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Page:Chesterton - Alarms and Discursions (Methuen, 1910).djvu/191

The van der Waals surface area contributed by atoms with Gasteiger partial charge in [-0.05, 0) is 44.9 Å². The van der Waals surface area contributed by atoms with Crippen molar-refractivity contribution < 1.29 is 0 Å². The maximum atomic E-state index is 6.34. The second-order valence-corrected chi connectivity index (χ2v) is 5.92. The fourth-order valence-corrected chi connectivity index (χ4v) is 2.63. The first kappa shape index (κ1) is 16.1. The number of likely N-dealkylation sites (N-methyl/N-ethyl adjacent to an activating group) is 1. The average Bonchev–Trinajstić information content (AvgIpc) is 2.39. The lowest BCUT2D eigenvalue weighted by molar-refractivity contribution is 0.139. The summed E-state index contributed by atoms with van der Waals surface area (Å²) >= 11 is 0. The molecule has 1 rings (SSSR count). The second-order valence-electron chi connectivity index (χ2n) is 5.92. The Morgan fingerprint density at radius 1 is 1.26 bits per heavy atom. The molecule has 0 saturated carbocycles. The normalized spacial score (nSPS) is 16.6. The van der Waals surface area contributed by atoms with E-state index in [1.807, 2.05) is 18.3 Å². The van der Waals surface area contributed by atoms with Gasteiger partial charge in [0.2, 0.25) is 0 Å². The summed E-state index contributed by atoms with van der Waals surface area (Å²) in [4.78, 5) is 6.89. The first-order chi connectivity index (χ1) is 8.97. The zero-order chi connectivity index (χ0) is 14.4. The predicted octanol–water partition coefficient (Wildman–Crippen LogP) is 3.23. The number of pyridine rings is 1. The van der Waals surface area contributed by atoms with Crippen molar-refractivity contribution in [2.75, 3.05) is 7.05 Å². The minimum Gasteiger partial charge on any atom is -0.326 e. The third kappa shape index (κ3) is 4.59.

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In a quiet and rustic though fairly famous church in my neighbourhood there is a window supposed to represent an Angel on a Bicycle. It does definitely and indisputably represent a nude youth sitting on a wheel; but there is enough complication in the wheel and sanctity (I suppose) in the youth to warrant this working description. It is a thing of florid Renascence outline, and belongs to the highly pagan period which introduced all sorts of objects into ornament: personally I can believe in the bicycle more than in the angel. Men, they say, are now imitating angels; in their flying-machines, that is: not in any other respect that I have heard of. So perhaps the angel on the bicycle (if he is an angel and if it is a bicycle) was avenging himself by imitating man. If so, he showed that high order of intellect which is attributed to angels in the mediaeval books, though not always (perhaps) in the mediaeval pictures.